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MISS HOKUSAI (Sarusuberi)


MISS HOKUSAI


May 7, 2015
Q&A guest: Director Keiichi Hara


May 07 15 Movie Miss Hokusai by Aoki 031
Hara lightens up under questioning.

Just two days before the hotly anticipated release of his latest film, Annecy-winning director Keiichi Hara (Colorful) thrilled FCCJ’s audience with a sneak peek of Miss Hokusai, which illuminates the extraordinary lives of iconic artist Katsushika Hokusai and his outspoken daughter O-Ei. Following a spate of recent discoveries, O-Ei is now recognized not only as an essential contributor to her father’s later — and most famous — work, but as a groundbreaking artist in her own right.

It was only the second time in the past decade that the Film Committee had screened an animated film (the other was Eric Khoo’s Tatsumi in 2013), which is admittedly inexplicable from both a creative and financial stance*, given that the anime industry accounts for 90% of all Japanese “content” sales overseas, regularly earns a bigger chunk of change at the domestic box office than all other films combined, and is propelled by some of the biggest names in the global pantheon.

  hokusai workplace
O-Ei (front) and Hokusai (middle) work amidst the detritus of leftovers and failed drawings.
© 2014-2015 Hinako Sugiura・MS.HS / Sarusuberi Film Partners

But one doesn’t have to be an anime aficionado to appreciate Hara’s enthralling vision of old Edo. Paying tribute to one of Japan’s greatest artists — and the assistant who, given different circumstances, might have one day surpassed him — he has literally animated the process of artistic creation in ways that are by turns lyrical, lush, magical, startling and sublime. (The FCCJ audience was split, however, on whether his use of heavy metal in the opening and closing scenes was poetic-license appropriate.)

Marking his first collaboration with the acclaimed animation house Production I.G (Ghost in the Shell, A Letter to Momo, Giovanni’s Island), working with the chief animator of Hayao Miyzaki’s The Wind Rises, Yoshimi Itazu, and celebrated background artist Hiroshi Ohno, Hara has adapted the beloved historical manga Sarusuberi (Crape Myrtle) by Edo Period expert Hinako Sugiura for Miss Hokusai.

May 07 15 Movie Miss Hokusai by Aoki 010Interpreter Don Brown, looking positively animated himself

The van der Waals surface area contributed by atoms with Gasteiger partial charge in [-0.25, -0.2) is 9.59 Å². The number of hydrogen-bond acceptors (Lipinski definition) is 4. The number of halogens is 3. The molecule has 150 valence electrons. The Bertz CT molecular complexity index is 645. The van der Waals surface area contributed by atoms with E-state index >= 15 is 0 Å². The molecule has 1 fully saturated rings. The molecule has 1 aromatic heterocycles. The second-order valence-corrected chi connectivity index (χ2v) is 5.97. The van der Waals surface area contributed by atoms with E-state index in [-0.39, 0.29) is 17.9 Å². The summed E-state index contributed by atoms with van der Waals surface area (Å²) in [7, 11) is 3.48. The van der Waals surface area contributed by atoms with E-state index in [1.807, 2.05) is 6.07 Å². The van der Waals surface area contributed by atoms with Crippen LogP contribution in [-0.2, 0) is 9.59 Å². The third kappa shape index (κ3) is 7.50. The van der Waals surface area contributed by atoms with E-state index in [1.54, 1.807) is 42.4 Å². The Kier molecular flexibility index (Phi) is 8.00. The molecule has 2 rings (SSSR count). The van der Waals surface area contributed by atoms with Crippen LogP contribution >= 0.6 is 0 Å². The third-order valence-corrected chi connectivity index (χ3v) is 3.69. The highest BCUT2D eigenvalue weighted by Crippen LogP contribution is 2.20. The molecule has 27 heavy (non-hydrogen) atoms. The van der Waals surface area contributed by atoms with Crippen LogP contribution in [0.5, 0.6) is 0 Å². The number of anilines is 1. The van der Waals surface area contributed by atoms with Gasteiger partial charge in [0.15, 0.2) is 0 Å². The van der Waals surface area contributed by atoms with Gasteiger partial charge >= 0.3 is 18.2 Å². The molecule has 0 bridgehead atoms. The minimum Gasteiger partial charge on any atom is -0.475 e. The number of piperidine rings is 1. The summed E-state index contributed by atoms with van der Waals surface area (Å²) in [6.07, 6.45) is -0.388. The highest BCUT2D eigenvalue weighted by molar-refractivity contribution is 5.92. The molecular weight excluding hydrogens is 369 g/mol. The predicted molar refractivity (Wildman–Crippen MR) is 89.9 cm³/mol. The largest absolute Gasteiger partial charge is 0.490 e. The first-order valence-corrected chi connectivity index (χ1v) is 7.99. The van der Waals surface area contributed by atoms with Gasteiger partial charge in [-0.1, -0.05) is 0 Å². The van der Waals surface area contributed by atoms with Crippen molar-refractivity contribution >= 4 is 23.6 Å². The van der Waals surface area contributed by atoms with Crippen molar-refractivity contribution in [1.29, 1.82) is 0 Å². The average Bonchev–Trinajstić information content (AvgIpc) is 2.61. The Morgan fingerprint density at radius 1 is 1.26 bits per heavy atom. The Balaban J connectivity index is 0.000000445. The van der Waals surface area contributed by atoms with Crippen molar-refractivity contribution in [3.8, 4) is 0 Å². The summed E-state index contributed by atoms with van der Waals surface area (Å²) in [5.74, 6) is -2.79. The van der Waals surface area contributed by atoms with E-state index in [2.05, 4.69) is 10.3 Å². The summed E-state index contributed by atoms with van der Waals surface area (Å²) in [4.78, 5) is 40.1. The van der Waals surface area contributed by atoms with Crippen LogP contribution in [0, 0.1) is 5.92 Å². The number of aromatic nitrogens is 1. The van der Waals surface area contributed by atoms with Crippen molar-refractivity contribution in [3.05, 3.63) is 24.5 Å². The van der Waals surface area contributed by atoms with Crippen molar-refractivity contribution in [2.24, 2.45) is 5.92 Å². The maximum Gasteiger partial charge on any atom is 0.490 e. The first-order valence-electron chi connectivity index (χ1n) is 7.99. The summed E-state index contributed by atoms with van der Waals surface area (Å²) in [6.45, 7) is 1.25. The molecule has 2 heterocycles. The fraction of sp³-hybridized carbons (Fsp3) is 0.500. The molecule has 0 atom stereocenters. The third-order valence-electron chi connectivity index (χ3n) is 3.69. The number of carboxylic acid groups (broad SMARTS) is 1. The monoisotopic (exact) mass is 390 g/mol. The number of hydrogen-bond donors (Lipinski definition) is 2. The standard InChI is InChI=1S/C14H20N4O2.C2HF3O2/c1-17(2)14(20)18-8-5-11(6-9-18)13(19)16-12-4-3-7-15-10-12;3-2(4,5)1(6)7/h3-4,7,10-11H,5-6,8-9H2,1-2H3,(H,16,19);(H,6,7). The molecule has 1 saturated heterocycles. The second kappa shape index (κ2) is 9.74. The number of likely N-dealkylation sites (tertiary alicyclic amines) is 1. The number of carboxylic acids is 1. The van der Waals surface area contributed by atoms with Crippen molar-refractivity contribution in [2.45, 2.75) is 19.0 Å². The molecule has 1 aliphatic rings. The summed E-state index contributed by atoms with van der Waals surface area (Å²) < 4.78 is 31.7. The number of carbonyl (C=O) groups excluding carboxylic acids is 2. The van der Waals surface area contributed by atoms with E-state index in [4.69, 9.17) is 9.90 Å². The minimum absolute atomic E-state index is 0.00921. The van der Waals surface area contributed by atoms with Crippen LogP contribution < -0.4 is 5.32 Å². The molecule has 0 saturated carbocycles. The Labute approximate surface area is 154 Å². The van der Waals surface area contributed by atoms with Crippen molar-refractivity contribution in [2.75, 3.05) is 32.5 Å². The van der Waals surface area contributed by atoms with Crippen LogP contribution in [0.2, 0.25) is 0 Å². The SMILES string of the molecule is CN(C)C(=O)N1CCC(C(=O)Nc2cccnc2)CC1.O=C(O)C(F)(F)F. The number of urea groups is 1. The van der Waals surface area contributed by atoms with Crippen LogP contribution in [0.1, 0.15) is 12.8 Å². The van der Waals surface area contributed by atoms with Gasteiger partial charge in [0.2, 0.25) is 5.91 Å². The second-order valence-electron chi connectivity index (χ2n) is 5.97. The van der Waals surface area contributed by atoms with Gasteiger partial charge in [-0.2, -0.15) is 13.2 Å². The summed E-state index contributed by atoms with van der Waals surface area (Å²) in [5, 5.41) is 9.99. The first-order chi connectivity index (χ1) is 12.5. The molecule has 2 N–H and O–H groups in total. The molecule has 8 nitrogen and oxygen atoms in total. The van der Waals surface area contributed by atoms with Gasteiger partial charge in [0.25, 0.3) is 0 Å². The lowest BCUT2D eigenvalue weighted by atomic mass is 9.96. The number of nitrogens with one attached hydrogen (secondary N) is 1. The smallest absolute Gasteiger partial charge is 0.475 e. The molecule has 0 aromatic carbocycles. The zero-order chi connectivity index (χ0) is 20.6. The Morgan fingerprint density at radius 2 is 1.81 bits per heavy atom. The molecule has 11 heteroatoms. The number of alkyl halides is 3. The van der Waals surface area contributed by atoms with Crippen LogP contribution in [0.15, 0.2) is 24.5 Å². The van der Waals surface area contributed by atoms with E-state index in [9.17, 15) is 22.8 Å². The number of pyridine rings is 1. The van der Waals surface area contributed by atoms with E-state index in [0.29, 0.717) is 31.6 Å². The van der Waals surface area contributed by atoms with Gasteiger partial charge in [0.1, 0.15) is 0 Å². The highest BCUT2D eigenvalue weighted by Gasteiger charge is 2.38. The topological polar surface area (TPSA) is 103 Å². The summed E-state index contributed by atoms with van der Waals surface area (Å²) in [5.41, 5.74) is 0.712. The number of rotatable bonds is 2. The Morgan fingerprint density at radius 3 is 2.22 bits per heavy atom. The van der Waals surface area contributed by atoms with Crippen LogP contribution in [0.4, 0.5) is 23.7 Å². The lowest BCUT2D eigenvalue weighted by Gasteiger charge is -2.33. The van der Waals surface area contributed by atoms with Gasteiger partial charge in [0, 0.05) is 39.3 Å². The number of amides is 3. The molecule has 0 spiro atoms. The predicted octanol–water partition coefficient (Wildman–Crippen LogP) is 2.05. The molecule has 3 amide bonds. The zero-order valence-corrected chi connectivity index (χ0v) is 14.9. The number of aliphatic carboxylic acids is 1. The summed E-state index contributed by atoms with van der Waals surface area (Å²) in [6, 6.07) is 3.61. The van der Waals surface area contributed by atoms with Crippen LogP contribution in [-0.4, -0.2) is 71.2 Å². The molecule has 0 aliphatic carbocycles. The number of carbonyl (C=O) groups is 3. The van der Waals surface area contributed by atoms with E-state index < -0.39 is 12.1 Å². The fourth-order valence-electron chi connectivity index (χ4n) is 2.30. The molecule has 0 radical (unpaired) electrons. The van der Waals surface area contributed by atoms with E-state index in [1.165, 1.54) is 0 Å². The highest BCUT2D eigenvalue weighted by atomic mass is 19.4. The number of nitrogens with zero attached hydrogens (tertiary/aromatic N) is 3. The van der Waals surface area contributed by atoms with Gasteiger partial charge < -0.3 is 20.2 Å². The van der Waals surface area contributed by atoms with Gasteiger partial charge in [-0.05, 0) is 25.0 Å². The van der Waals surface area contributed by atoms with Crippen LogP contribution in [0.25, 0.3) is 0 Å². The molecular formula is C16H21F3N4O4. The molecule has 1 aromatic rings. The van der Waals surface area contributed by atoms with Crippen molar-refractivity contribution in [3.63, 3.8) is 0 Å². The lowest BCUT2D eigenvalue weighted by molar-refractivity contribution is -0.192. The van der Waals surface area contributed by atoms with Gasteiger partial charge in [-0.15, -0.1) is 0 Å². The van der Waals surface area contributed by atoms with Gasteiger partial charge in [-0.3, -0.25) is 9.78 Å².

(especially the Fuji-and-sakura shirt!) did the subtitles for the film.

During the Q&A session following the screening, Hara repeatedly gave props to the original author. “I did a lot of research, but the vast majority of it was Sugiura-san’s,” he said in response to a question about why the film seems so “modern” compared to our typical image of Edo Japan. “I was trying to recreate the world that Sugiura-san created in her comics, rather than one that resembles a typical jidaigeki period piece. I think people in the Edo Period lived a far freer, more relaxed and congenial lifestyle than we lead today. They had much more fun.”

Hara also noted that he’d chosen a “simple, realistic” style of animation to suit the story. He stressed that Sugiura’s women are not “living tragic lives, being persecuted by men. In Sugiura-san’s manga, they are full of life, and have the power to choose whichever man they want. Sugiura-san’s manga, as well as her essays and other works, showed an image of women that was very different from what we’d seen in period films and on TV.”

Indeed, Miss Hokusai often feels almost hyperrealistic in its breathtakingly colorful depiction of 1814 Asakusa-Tawaramachi, teeming with peasants, samurai, merchants, nobles, artisans, courtesans and not surprisingly, we soon find out, a slew of supernatural beings. A stone’s throw from Ryogoku Bridge, the eccentric Tetsuzo (aka Hokusai) spends each day creating paintings for clients around Japan, from an enormous Dharma that fills an entire hall to a tiny pair of sparrows on a grain of rice. A master of portraits, landscapes, still lifes and erotica, Tetsuzo’s skill fits any commission. O-Ei works at his side, assisting, cajoling and smoking her pipe. They neither clean nor cook, and when their discarded work and leftover food fills up their home-atelier, they simply move to another. Undeniably talented, as well as stubborn, short-tempered and uninterested in money, this father-daughter team may not always agree, but “with two brushes and four chopsticks,” they can get by.